By Lenn Robbins
JOB OPENING: Looking for a man or woman with integrity who is willing to sit in an MLB dugout and monitor all actions of the manager, coaches, players and equipment personnel. Candidates should have a working knowledge of baseball signs. Candidates must be willing to contact MLB at the first sign of any abnormality. What constitutes an abnormality? Therein lies the problem with this job.
From now on, the 2017 Houston Astros and the 2018 Boston Red Sox slink with the 1919 Chicago White Sox. They are the cheaters, the scum of sports, the cruchers of dreams, the destroyer of heroes.
As bad as their behavior is, it is the filthy lens through which every at-bat, every game, every season, every team will be viewed that is worse. Suspicion now has a seat in every dugout.
Any player that starts drawing walks at an unusually higher rate than his norm will be scrutinized. Any player that suddenly goes on a home run tear, any player that gets sizzling hot, any baserunner that suddenly starts racking up steals, will be looked at with a hairy eyeball.
That will be the horrific fallout of the sign-stealing scandal that has placed a scarlet letter next to the letters of every major league team’s logo. is he a cheater? Are they cheaters?
Unfair, you decry?
Consider this harrowing reporting from Ken Rosenthal and Evan Drellich of The Athletic. They quote an MLB manager that says:
“It’s an issue that permeates through the whole league. The league has done a very poor job of policing or discouraging it.”
Even the league office, which sought to stake claim to the high ground by penalizing and fining the Astros and Red Sox can’t be trusted. Unless you’re an owner of course.
We’re supposed to believe that Houston owner Jim Crane knew nothing about what his employees were doing every day for the better part of seven months. No wonder why there has never been an Undercover Owner of an MLB team.
They are all in on it. Apparently every GM, manager and coach is in on it. Every player is in on it. Every equipment manager? Every scout? Every ballboy?
Good Lord, not the ball boys?!
Are we supposed to believe now that Rob Manfred has disingenuously shed a spotlight on a contamination he only needed a penlight to spot that baseball has been baptized into cleanliness?
What did that manager say? Permeates through the whole league.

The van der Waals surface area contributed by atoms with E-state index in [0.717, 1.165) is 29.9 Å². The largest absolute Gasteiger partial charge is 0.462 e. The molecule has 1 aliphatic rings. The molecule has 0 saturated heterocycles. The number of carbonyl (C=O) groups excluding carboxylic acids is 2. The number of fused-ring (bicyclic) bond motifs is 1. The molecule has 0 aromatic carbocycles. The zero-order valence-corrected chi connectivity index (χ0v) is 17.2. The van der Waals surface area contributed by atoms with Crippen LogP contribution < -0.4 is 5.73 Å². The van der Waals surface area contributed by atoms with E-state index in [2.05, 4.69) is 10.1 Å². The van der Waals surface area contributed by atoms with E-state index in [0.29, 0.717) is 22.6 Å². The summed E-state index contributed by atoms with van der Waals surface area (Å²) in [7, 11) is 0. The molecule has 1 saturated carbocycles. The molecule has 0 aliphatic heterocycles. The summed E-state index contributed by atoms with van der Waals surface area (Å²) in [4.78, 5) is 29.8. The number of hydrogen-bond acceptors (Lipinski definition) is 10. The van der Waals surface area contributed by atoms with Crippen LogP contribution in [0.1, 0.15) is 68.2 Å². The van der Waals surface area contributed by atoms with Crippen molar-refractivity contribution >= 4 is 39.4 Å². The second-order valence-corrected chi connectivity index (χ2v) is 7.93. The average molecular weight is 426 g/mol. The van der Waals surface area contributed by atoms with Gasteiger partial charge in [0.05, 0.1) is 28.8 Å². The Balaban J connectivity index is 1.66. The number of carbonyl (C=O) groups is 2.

Carlos Beltran became the first player to have the next step in his career halted by this toxic scandal. Before he got to manager one spring game for the Mets, the organization announced the parties had a agreed to part weeds.
When Manfred handed down the penalties to the Astros and Red Sox he said players had not been disciplined because it would be “difficult and impractical” to weed out who did what. Of course, Manfred’s fear is that if the league begins looking at players, there might not be an MLB when he’s done.
Hear no evil, see no evil, speak no evil is the better of bad options for baseball but it only enhances the suspicion mindset. If Beltran, who was a true professional throughout his time as a player, was a sign-stealing master, who else should we suspect? Everyone?
Those of us old enough to have lived through the Mark McGuire/Sammy Sosa steroid scandal, the NBA/Tim Donaghy betting scandal, the point-shaving scandal at Boston College learned long ago that professional athletes, and coaches and managers are no better or worse than you or me.
But those Little League kids that we celebrate every summer at Williamsport, or cheer for every weekend from Greenwich Village Little League to Inwood, from Peter Stuyvesant to Harlem, from Brooklyn to Queens, Nassau to Suffolk Counties, MLB just revealed there’s no such thing as the baseball equivalent of Easter Bunny or Santa Claus.
Has Mike Trout been stole signs? Pete Alonso? Aaron Judge? All of the Red Sox? All of the Astros?
What’s worst then answering that question with a definitive ‘Yes’ or ‘No,’ is having to pause and wonder, ‘Maybe.’ Maybe my guy’s a cheater.
Now, who wants to sit in a dugout and find out for sure?